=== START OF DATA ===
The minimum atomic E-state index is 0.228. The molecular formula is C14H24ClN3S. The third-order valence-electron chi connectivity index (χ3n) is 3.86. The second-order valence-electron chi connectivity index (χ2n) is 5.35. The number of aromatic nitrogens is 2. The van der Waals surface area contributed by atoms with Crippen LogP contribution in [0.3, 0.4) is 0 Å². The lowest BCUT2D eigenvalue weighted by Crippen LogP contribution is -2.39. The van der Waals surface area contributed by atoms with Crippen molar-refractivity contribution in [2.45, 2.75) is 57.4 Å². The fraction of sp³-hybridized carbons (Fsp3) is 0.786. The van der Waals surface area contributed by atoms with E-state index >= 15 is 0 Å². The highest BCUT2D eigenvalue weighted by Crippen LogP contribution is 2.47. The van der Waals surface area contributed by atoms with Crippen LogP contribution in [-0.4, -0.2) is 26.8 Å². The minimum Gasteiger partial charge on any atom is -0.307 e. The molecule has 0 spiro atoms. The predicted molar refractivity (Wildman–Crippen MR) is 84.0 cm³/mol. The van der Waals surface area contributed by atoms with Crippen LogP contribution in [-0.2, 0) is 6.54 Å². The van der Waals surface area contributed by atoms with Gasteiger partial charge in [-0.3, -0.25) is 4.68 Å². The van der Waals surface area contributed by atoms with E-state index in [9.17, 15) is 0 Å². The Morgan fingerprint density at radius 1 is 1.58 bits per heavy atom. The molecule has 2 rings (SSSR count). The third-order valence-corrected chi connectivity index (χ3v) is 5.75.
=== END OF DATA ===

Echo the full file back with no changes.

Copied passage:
The minimum atomic E-state index is 0.228. The molecular formula is C14H24ClN3S. The third-order valence-electron chi connectivity index (χ3n) is 3.86. The second-order valence-electron chi connectivity index (χ2n) is 5.35. The number of aromatic nitrogens is 2. The van der Waals surface area contributed by atoms with Crippen LogP contribution in [0.3, 0.4) is 0 Å². The lowest BCUT2D eigenvalue weighted by Crippen LogP contribution is -2.39. The van der Waals surface area contributed by atoms with Crippen molar-refractivity contribution in [2.45, 2.75) is 57.4 Å². The fraction of sp³-hybridized carbons (Fsp3) is 0.786. The van der Waals surface area contributed by atoms with E-state index >= 15 is 0 Å². The highest BCUT2D eigenvalue weighted by Crippen LogP contribution is 2.47. The van der Waals surface area contributed by atoms with Crippen LogP contribution in [-0.4, -0.2) is 26.8 Å². The minimum Gasteiger partial charge on any atom is -0.307 e. The molecule has 0 spiro atoms. The predicted molar refractivity (Wildman–Crippen MR) is 84.0 cm³/mol. The van der Waals surface area contributed by atoms with Crippen LogP contribution in [-0.2, 0) is 6.54 Å². The van der Waals surface area contributed by atoms with Gasteiger partial charge in [-0.3, -0.25) is 4.68 Å². The van der Waals surface area contributed by atoms with E-state index in [9.17, 15) is 0 Å². The Morgan fingerprint density at radius 1 is 1.58 bits per heavy atom. The molecule has 2 rings (SSSR count). The third-order valence-corrected chi connectivity index (χ3v) is 5.75.